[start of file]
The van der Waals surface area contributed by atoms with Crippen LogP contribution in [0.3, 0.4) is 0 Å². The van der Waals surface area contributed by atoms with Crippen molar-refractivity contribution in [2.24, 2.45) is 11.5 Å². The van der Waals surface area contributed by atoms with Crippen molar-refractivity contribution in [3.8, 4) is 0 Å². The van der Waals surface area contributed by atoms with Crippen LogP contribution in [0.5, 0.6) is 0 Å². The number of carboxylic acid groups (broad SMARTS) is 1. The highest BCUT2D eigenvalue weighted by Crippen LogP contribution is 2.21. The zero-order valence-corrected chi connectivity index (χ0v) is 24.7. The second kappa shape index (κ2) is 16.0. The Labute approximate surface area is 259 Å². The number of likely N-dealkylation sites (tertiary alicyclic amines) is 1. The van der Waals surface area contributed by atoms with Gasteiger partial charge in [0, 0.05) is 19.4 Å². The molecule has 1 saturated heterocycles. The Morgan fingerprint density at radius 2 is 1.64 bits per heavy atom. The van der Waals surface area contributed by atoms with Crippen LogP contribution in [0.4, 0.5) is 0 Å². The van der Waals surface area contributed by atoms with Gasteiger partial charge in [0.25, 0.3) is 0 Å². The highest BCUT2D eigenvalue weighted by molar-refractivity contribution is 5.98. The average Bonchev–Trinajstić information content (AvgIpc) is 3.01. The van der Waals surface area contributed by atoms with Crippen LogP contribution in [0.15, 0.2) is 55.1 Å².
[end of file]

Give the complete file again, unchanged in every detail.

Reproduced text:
The van der Waals surface area contributed by atoms with Crippen LogP contribution in [0.3, 0.4) is 0 Å². The van der Waals surface area contributed by atoms with Crippen molar-refractivity contribution in [2.24, 2.45) is 11.5 Å². The van der Waals surface area contributed by atoms with Crippen molar-refractivity contribution in [3.8, 4) is 0 Å². The van der Waals surface area contributed by atoms with Crippen LogP contribution in [0.5, 0.6) is 0 Å². The number of carboxylic acid groups (broad SMARTS) is 1. The highest BCUT2D eigenvalue weighted by Crippen LogP contribution is 2.21. The zero-order valence-corrected chi connectivity index (χ0v) is 24.7. The second kappa shape index (κ2) is 16.0. The Labute approximate surface area is 259 Å². The number of likely N-dealkylation sites (tertiary alicyclic amines) is 1. The van der Waals surface area contributed by atoms with Gasteiger partial charge in [0, 0.05) is 19.4 Å². The molecule has 1 saturated heterocycles. The Morgan fingerprint density at radius 2 is 1.64 bits per heavy atom. The van der Waals surface area contributed by atoms with Crippen LogP contribution in [0.4, 0.5) is 0 Å². The van der Waals surface area contributed by atoms with Gasteiger partial charge in [0.25, 0.3) is 0 Å². The highest BCUT2D eigenvalue weighted by molar-refractivity contribution is 5.98. The average Bonchev–Trinajstić information content (AvgIpc) is 3.01. The van der Waals surface area contributed by atoms with Crippen LogP contribution in [0.15, 0.2) is 55.1 Å².